The artist has received a seven-day Twitter ban and has been dropped by his management company as a result of the comments, according to PA Media.
When asked to comment on Wiley’s remarks, the Metropolitan Police referred CNN to a statement that reads: “We have received a number of reports relating to alleged anti-Semitic tweets posted on social media.
“The Met takes all reports of anti-Semitism extremely seriously. The relevant material is being assessed,” it added.
After he was given a shorter ban for posting a series of comments on Friday, Twitter decided to block him from his account for a week when he resumed tweeting on Saturday morning, PA Media reported.
His alleged tirade included the use of anti-Semitic tropes about Jewish power in the entertainment industry.
The artist, who is nicknamed the “godfather of grime” for his influence on the genre, used similar language in a set of video messages posted on his official Instagram account on Saturday.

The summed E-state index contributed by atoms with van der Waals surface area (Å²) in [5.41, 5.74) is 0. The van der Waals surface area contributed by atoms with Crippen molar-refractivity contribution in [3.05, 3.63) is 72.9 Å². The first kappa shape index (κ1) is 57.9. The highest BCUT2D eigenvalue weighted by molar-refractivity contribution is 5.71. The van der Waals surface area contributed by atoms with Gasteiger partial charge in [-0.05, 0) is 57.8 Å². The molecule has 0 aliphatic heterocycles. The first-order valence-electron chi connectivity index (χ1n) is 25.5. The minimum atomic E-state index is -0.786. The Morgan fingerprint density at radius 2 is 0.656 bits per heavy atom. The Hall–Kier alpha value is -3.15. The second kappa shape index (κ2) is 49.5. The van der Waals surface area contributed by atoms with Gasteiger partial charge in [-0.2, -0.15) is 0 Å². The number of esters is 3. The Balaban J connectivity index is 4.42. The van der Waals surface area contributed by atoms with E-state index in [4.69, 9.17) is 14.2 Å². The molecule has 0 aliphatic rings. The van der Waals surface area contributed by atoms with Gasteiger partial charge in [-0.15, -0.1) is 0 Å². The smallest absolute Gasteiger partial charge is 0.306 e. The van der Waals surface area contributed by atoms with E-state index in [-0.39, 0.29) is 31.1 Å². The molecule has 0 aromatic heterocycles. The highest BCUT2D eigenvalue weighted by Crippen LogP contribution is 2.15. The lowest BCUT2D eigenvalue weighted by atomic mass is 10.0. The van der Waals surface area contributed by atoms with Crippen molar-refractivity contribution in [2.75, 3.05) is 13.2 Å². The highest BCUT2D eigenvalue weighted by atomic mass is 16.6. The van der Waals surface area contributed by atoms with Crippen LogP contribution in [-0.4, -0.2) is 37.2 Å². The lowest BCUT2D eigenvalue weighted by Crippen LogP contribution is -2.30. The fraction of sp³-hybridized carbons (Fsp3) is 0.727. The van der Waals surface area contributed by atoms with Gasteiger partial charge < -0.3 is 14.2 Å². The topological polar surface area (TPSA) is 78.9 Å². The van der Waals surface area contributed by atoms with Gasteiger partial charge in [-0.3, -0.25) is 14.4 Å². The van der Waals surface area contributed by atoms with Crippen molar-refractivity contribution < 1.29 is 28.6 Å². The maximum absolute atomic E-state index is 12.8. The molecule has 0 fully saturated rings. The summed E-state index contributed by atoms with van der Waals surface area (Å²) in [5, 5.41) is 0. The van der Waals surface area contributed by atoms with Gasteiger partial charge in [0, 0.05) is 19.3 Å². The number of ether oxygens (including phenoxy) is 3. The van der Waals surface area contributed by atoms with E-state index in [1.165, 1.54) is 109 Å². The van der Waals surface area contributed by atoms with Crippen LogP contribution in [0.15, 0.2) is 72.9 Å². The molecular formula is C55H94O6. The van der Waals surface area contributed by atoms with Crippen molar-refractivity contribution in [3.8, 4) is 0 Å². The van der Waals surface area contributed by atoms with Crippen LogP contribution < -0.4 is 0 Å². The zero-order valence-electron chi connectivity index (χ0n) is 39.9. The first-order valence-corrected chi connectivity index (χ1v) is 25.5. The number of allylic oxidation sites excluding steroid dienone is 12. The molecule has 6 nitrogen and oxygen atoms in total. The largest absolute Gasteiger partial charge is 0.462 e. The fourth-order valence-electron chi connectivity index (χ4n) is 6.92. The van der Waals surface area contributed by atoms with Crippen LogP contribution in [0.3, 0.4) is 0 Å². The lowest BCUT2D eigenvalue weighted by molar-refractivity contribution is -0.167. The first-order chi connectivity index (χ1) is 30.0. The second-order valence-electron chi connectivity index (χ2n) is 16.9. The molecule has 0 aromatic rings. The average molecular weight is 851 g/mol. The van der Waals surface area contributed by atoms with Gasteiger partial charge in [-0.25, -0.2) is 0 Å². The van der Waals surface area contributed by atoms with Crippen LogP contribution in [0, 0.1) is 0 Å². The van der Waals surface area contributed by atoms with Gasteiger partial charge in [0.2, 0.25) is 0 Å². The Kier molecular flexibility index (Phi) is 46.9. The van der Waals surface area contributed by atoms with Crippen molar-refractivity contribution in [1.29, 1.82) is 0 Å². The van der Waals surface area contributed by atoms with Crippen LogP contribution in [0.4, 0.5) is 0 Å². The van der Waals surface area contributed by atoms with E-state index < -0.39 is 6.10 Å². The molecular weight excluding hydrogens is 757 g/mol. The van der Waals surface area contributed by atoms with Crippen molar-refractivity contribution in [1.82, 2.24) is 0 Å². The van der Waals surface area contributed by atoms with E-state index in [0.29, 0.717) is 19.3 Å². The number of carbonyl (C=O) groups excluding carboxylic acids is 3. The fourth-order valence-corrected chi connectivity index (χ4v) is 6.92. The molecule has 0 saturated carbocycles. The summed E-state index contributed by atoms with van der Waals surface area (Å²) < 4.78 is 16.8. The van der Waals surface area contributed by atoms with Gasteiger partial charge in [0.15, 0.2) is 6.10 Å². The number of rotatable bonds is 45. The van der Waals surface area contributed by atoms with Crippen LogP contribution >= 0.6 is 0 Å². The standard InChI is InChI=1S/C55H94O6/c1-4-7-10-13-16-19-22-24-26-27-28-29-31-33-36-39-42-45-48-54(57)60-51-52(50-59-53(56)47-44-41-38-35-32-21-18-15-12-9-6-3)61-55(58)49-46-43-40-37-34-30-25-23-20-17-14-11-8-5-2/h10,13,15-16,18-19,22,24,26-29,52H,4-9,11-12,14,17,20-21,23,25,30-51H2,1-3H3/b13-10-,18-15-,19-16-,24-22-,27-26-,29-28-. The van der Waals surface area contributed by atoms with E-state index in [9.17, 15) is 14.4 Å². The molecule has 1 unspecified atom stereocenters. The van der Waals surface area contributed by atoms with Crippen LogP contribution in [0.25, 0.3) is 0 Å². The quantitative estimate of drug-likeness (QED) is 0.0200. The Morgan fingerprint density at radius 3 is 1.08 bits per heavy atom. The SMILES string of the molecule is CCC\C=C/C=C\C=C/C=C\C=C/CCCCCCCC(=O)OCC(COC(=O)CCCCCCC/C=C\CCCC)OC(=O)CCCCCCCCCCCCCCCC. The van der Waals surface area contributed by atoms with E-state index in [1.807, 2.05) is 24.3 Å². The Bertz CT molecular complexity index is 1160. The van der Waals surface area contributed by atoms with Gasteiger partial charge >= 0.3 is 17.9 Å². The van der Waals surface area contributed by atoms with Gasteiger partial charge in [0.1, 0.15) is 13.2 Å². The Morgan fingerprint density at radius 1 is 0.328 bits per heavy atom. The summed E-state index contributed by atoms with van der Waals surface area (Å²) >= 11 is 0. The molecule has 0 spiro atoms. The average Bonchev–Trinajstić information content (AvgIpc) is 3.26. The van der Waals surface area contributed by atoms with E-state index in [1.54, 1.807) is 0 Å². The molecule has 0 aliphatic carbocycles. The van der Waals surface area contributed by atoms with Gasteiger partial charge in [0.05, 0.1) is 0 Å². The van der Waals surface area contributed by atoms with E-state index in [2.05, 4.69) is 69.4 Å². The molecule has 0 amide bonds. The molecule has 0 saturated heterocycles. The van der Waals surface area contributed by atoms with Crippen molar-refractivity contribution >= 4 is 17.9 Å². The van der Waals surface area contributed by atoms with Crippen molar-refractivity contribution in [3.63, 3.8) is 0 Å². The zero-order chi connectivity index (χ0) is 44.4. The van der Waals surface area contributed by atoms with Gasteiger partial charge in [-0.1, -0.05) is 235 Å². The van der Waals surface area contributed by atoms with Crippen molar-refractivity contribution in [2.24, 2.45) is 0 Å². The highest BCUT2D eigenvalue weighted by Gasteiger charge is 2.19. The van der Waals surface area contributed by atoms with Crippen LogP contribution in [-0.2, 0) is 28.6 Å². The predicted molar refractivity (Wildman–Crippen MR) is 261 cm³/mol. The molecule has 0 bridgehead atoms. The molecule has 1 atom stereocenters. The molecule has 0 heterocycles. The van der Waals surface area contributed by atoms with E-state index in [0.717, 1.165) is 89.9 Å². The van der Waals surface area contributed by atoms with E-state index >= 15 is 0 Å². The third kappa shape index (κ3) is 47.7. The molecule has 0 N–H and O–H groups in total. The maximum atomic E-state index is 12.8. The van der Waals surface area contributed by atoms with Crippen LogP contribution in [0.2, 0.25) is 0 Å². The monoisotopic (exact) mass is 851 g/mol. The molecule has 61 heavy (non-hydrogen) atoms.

The Campaign Against Antisemitism, an NGO started by members of the Anglo-Jewish community, strongly condemned the series of offensive remarks.
The charity reported the musician to the Metropolitan Police on Friday over one message in which he said that the Jewish community deserved to “hold some corn.”
In a statement on Twitter, the NGO said: “‘Hold corn’ is slang for ‘take bullets’. We consider this incitement to racial hatred.
“We have additionally asked Twitter and Facebook, which owns Instagram, to close down his accounts,” the organization said in a separate statement on Friday.
According to PA Media, both Twitter and Facebook, which owns Instagram, gave statements to say they had removed some of his posts for breaching their rules.
CNN has contacted both companies for further comment.
John Woolf, who used to manage Wiley at A-List Management, tweeted earlier on Saturday that the company had dropped the artist over allegations of anti-Semitism.
CNN has reached out to Wiley and Woolf but has not received a response from either party.
Wiley’s comments were criticized by figures including opposition Labour politician Jess Phillips on Saturday morning.
Phillips, the MP for Birmingham Yardley, urged Twitter in a message on its platform to remove the posts containing “blatant antisemitism and hatred.”
“It hits all the dangerous beats, Jews get things you don’t get, they are in control, they think their [sic] better… This is dangerous stuff. Surely it should come down,” she added.